China’s polysilicon imports declined 23% to 88,000MT in 2022 – Bernreuter Research

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China’s polysilicon imports from Germany’s Wacker were down last year. Image: Wacker.

Chinese imports of polysilicon dropped 23% year-on-year to 88,093MT in 2022, according to polysilicon research firm Bernreuter Research.

Imports have nearly halved from their peak in 2017 – when China imported 158,918MT – and are closer to the levels of a decade ago when polysilicon imports reached 82,760MT in 2012.

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Imports from Japan had the strongest decline in 2022, with a 60% decrease from 15,431MT in 2021 to 6,129MT last year, due to module producer Sharp’s supply contract with US-based polysilicon manufacturer Hemlock Semiconductor ending in 2020, which drove imports from Japan to an all-high in 2021.

Taiwan faced a similar development in 2022, with former producers of solar wafers selling polysilicon stocks owned from long-term contracts in China. Imports from Taiwan halved from 6,899MT to 3,480MT.

South Korean chemicals group OCI’s polysilicon subsidiary in Malaysia has had its exports to China drop by 23% year-over-year due to longer-than-expected maintenance works at OCI’s factory in 2022.

Image: Bernreuter Research.

German chemical group Wacker Chemie – the largest foreign polysilicon supplier to China – and Hemlock Semiconductor’s decline is due to both companies signing a supply agreement with PV manufacturer JinkoSolar, which opened a 7GW wafer facility in Vietnam in early 2022.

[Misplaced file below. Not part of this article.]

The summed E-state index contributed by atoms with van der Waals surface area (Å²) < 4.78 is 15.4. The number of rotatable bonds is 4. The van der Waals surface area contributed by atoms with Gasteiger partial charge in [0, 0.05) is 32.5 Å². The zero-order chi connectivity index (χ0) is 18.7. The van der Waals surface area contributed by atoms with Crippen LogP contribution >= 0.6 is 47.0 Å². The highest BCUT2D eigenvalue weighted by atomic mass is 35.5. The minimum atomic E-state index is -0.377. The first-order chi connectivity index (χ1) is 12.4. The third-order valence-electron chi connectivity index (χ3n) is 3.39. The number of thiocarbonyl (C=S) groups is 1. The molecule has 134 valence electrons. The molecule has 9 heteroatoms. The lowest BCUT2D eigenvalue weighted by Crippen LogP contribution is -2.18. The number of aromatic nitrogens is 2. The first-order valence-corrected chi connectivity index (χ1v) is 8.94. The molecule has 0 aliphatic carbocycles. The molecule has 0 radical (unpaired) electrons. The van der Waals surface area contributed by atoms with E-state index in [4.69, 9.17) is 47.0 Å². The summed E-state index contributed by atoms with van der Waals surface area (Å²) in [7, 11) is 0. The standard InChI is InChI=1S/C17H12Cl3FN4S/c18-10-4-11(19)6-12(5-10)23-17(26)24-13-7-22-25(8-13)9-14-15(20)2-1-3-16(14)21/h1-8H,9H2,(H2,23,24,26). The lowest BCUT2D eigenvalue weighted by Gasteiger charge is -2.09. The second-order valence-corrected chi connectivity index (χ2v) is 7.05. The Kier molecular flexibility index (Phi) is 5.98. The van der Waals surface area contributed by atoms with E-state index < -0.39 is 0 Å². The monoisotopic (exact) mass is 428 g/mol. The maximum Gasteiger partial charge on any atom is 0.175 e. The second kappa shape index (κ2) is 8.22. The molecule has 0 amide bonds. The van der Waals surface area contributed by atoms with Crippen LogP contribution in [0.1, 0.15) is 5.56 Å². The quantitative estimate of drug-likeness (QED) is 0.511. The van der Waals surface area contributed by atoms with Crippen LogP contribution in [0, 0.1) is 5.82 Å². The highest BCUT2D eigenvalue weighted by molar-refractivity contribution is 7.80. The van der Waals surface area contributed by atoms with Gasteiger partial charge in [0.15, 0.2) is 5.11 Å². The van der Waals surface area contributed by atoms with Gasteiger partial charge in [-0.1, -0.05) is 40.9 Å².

Similarly to JinkoSolar, Chinese module manufacturer Trina Solar is expected to open its 6.5GW wafer manufacturing facility in Vietnam during mid-2023. This is in response to the ongoing anti-dumping and countervailing duty investigation in the US.

“With the Uyghur Forced Labor Prevention Act that bans products from Xinjiang and the anti-circumvention decision against solar modules produced with Chinese wafers in Southeast Asia, the US are driving the demand for solar panels made of polysilicon and wafers not coming from China,” said Johannes Bernreuter, head of Bernreuter Research. “At the same time, polysilicon imports into China will shrink further in view of the massive domestic capacity expansion. Consequently, the future of non-Chinese polysilicon feedstock lies outside China.”

Moreover, China’s share of global solar-grade polysilicon output in 2022 reached 88%, increasing from an 82% share in 2021 and 55% in 2017.

After a severe polysilicon shortage in 2021, China ramped up new production capacities which have already affected the import volumes in 2022, according to Bernreuter.

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